Literally big news came around for 1987, when a 5.7-liter (350 for you old-schoolers) V8 once again became available in a Camaro, now with tuned port injection and 225 horses. Sadly, it could only be hooked up to the automatic gearbox, but by now the 5.0 TPI engine could be had with a five-speed manual, the latter being the enthusiasts’ choice. The next year, the Z28 was dropped, essentially being replaced by the IROC-Z due to the latter’s massive popularity.

Other than the V6 growing from 2.8- to 3.1 liters (now at a respectable 140 hp) and the debut of a driver side airbag, not much changed until 1991, when the IROC-Z was dropped due to Dodge getting the race contract. And so, the Z28 returned once again to the lineup, now with an IROC-Z-like monochrome body treatment, color-keyed alloy wheels and taller rear deck spoiler. The 5.7-liter TPI engine now thumped out a stout 245 horsepower. Although 1992 marked the 25th anniversary of the Camaro, celebration was limited to a badge on the dash and the availability of a commemorative package consisting chiefly of dual hood/deck stripes.

With Part Two of this installment, we’ll cover the fourth-, fifth- and upcoming sixth-generation Camaros.

A number of Camaro enthusiast sites provide advice as well as classifieds for cars and parts for sale. You may want to check out Camaro Forums and Camaro Source. Furthermore, acceleration times can be found on

Whether you want to maintain an original Camaro in factory-spec condition or modify one from the power-starved era into a true muscle machine, Advance Auto Parts is here to help with plenty of high quality parts.

The great debate: Camaro vs. Mustang vs. Challenger

Let me cut right to the chase: the great thing about classic muscle cars was how damn honest they were. What you saw was what you got. These things were built for speed, but they weren’t trying to be all fancy about it like a Ferrari. Take a common man’s car, drop in a big ol’ V8, and lay some rubber. Then add some muscle car parts if you got bored. That’s all there was to it. I still can’t get enough of ‘em.

Now look at what we’re dealing with these days. You’ve got traction control to keep our tires from spinning. Computer screens in the dashboard, because God forbid we have to sit somewhere for a while without some gadget to stare at. And don’t get me started on all these safety standards that keep getting in the way. Hell, you can’t even hang your arm out the window anymore because the doorsill’s too high.

But stop the presses, because they got these so-called modern muscle cars nowadays, right? Chevrolet Camaro SS, Dodge Challenger R/T, Ford Mustang GT. All-American coupes with big V8s, just like the classic muscle cars we drove back in the day.

Well, I got to wondering whether they could make an old gearhead smile, so I went down to the dealerships to find the best muscle car on the market. Manual transmission, windows down, foot to the floor. Put these things through their paces. Not that anyone’s asking for my opinion, but here’s how I figure they stack up.

3. 2013 Chevrolet Camaro SS

Chevy CamaroTo me, there’s not much that’s “retro” about this Chevy. Yeah, you can get a four-pack of gauges inside like the old cars had, but from the outside, the 2013 Camaro looks like a Hot Wheels car my son played with growing up. The original ‘60s Camaro was beautiful. This one’s a cartoon character.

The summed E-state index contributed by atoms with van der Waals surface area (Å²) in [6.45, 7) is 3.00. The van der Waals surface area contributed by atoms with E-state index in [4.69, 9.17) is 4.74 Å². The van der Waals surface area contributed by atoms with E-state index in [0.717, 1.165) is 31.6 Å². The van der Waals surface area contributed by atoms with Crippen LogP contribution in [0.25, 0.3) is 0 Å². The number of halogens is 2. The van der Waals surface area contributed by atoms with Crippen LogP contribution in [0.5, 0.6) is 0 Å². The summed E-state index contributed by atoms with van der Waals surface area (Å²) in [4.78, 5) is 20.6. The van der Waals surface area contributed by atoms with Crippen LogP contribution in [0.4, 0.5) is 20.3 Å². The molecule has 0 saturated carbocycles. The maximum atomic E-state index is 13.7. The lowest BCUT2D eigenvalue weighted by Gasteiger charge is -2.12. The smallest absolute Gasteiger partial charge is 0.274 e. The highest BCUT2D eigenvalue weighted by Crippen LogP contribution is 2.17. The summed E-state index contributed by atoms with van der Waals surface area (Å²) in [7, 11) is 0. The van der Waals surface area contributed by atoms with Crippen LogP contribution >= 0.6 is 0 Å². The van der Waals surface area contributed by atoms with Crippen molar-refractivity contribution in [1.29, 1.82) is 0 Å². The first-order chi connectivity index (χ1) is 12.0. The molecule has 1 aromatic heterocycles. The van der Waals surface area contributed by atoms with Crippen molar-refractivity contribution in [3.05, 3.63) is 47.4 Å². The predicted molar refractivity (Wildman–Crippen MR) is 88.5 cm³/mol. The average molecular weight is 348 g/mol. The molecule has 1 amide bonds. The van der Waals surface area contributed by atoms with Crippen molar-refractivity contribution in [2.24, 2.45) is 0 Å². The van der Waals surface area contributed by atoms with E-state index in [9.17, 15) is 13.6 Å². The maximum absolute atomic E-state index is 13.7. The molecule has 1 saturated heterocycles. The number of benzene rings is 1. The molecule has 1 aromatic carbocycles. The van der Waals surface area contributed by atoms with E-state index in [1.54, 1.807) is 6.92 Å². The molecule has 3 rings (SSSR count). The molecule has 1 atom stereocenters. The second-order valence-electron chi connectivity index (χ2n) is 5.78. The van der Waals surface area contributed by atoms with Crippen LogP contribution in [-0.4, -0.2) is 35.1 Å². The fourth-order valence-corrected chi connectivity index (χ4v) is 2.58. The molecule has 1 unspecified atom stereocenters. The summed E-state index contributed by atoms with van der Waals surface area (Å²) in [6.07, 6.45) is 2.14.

Don’t get me wrong, the power’s still there. Big time. Wood the throttle and you’ve got 426 horses to play with. The exhaust sounds like it can barely breathe, but you can still find plenty of muscle car parts in 2013. I’m thinking a nice cat-back Flowmaster would do the trick.

But you’d still have to crane your neck to see out of this thing. Visibility’s terrible, and the doorsill is at my shoulder. Wham bam, no thank you, ma’am.

2. 2013 Dodge Challenger R/T

Dodge Challenger Muscle CarNow we’re talkin’. This thing’s huge, just like Challengers used to be. It sounds great right from the factory; love that V8 burble out the back like old school muscle cars. The ride’s super smooth, unlike the overly stiff Camaro. You can even fit adults in the back, and there’s plenty of room for their stuff in the trunk.

So why isn’t it number one? Simple: I like a car that I can toss around a little. Just think about the movie Bullitt. Remember how McQueen was in a fastback Mustang, and the guys chasing him were in a Dodge that took up half the road? I don’t need to tell you which car had the upper hand. The new Challenger’s an honest muscle car, that’s for sure, but I want something that’s at home in tight corners, too.

1. 2013 Ford Mustang GT

Ford Mustang GTI keep telling people I’ll never buy a new car again, but tell you what, this modern Mustang muscle car had me thinking twice. You gotta hear the noises this V8 makes, first of all. They say that Ford did something funny with the intake to make it sound better, and you know what, I don’t even care. I could listen to this thing run toward redline all day.

But the best thing about the 2013 Mustang muscle car is that it’s a sports car, too. See, even the sportiest Mustang muscle car from the ‘60s was happiest when the road was straight. But this new one, my goodness, it’ll go around a corner with the best of ‘em. It’s smaller than the other two, so that helps, and the visibility’s better as well.

Truth is, the Mustang’s still got an electronic throttle, electric power steering, and a whole bunch of other unnecessary stuff that gets between me and the road. Those are rental car parts, not muscle car parts. I don’t think this Ford could ever really win my heart.

But if you ask me what’s the best muscle car today for getting an old car guy’s heart pumping, the answer’s clear. Now that I’ve driven one, I’ll always give a nod of respect when I see a new Mustang GT drive by.